10 of the work. Record the parameters set. Ensure that the detector is not saturated using the manufacturer's or local documented instructions. This may be achieved by reducing the number of primary ions per pulse. NOTE For details of acquiring high-quality SIMS spectra with good repeatability and constancy, refer to ISO [1]. 4.4 Calculating mass accuracy Instrument manufacturers' software may provide the calculation of the peak position automatically; it is often sufficient to use this to obtain a value of M o. A more accurate and reliable method for measurement of the mass of the peak in the spectra, M o, can be used. An asymmetric Gaussian function, G A, can be used to fit to the signal intensity versus the mass position, M P, and the fitting used to calculate the peak position, M o. Where M o is the peak centre, M P is the peak mass and G o is a scaling term, G A, the fit to signal intensity, is given by 2 ( MP Mo) GA = Go exp 2[ ( 2 σ α MP Mo )] (1) and where FWHM( α = 0) σ = (2) 2 2ln2 FWHM(α = 0) is the full width at half-maximum of the base Gaussian width for α = 0. The term α gives the asymmetry, and for α = 0 the function is pure Gaussian. For each peak, fit Equation (1). Only use those intensities above 50 % of the maximum intensity to avoid interference from neighbouring peaks. You should calibrate using the peak position method you intend to use for accurate mass identification in your work. NOTE An asymmetric Gaussian function gives a good fit to a wide range of peak shapes, whereas the mean value can lead to significant errors for asymmetric peaks. Typically, the asymmetric Gaussian function is an excellent description of the peak down to 15 % of the maximum intensity, although the fitting, here, only covers to 50 % The mass accuracy, M, is defined as the difference between the measured peak mass, M P, and the true mass, M T M = MP M T (3) and the relative mass accuracy, W, is given by M W = (4) M T In the text that follows, W will be given in parts per million Figure 2 shows M for a range of hydrocarbon peaks of polycarbonate in an unoptimized instrument. M varies widely along the mass range for ions with different fragmentation. This illustrates an instrument with modest mass scale accuracy. 4 ISO 2011 All rights reserved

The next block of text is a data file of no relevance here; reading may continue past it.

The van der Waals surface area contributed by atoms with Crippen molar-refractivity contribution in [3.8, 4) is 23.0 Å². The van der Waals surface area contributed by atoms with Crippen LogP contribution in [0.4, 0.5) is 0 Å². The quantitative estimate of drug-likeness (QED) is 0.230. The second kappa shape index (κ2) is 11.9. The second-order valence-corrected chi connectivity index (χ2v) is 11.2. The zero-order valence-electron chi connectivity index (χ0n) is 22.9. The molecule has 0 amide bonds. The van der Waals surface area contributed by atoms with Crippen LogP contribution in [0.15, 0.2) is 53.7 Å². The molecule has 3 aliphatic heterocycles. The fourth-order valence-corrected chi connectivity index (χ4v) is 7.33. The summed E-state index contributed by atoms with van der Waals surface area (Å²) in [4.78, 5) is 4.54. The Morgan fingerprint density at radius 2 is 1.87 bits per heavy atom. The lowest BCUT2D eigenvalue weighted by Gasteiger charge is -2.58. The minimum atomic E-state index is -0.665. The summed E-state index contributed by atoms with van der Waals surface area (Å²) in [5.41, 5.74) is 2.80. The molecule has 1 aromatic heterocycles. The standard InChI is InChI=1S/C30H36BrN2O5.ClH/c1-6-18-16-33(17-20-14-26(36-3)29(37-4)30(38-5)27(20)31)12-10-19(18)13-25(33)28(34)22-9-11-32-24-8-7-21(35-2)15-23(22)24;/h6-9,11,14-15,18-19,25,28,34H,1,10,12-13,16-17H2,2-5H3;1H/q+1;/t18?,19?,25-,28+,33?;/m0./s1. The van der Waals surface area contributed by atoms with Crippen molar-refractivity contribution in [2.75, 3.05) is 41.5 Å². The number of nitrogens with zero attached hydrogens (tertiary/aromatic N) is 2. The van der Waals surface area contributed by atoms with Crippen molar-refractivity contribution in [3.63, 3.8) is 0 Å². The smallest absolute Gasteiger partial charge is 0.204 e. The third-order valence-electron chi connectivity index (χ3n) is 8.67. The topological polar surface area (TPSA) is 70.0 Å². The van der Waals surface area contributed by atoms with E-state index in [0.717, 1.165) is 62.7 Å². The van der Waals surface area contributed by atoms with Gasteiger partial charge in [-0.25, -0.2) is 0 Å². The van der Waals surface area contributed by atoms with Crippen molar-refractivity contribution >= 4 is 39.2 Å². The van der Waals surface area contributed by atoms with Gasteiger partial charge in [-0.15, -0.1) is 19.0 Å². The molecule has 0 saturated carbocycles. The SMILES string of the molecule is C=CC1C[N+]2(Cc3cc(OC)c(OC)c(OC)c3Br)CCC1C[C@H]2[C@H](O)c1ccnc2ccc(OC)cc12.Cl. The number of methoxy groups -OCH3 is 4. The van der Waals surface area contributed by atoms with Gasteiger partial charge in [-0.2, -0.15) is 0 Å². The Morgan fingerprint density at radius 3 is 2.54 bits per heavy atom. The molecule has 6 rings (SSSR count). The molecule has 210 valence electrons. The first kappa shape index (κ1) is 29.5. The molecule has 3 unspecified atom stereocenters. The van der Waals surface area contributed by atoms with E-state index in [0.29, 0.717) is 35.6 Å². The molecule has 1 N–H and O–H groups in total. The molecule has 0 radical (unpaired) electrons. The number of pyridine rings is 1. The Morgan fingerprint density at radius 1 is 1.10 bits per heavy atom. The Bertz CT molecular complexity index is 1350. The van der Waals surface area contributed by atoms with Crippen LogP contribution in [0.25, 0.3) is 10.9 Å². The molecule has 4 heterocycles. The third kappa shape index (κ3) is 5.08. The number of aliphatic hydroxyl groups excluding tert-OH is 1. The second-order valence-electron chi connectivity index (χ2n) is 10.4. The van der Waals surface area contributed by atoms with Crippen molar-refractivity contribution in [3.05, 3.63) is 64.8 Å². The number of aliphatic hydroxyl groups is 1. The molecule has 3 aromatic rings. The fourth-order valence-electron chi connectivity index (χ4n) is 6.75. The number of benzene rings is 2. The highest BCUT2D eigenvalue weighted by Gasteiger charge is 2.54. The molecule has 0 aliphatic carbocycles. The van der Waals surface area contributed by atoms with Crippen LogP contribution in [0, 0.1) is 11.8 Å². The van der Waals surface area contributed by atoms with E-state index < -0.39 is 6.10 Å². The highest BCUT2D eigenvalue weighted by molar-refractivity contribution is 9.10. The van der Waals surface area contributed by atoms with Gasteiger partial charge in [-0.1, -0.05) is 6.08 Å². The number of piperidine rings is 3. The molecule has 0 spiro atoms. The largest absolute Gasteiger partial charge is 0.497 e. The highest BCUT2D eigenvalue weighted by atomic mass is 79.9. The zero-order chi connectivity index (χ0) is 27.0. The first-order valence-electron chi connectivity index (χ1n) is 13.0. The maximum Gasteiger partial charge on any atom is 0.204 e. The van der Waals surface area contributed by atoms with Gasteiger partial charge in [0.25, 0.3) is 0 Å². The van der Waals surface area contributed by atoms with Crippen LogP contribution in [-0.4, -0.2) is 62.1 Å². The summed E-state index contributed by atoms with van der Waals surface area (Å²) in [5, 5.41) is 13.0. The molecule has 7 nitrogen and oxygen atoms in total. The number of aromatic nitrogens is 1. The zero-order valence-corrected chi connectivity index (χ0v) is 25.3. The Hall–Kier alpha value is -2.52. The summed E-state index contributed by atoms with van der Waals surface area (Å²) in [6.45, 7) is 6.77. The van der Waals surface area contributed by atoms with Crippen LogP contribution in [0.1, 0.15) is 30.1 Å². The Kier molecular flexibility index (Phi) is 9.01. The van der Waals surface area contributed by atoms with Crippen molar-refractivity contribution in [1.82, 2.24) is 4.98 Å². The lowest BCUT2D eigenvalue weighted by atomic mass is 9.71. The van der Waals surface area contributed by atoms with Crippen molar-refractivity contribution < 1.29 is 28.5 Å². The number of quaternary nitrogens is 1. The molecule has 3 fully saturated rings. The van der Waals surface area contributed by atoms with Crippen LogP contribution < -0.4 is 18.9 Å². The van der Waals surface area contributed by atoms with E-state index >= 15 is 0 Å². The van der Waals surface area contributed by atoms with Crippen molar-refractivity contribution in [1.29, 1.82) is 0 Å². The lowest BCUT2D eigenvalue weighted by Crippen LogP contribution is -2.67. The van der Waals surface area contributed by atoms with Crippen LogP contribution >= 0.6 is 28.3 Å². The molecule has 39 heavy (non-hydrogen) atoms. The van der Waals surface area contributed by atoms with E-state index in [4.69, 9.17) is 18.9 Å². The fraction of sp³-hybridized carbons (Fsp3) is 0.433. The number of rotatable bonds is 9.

11 In Figure 2 the peaks marked with an arrow are used to calibrate the spectra. The circumscribed symbols denote the mass peaks used to measure σ M. Here the asymmetric Gaussian function is used. M, 10-3 u M, u Figure 2 Mass accuracy, M, for hydrocarbon peaks from PC positive-ion spectra with a reflector voltage, V R = 60 V To provide a statistical measure of the divergence of M from 0, select the peaks for the four well-defined C x H y + cascades with x = 4, 6, 7 and 8, respectively, identified in Figure 2 by the circumscribed data points and detailed in Table 1. Table 1 Peaks identified in Figure 1 used to calculate σ M x value Ion True mass, u 4 C 4 H 2 50, C 4 H 4 52, C 4 H 5 53, C 6 H 2 74, C 6 H 3 75, C 6 H 4 76, C 6 H 5 77, C 6 H 6 78, C 7 H 2 86, C 7 H 3 87, C 7 H 4 88, ISO 2011 All rights reserved 5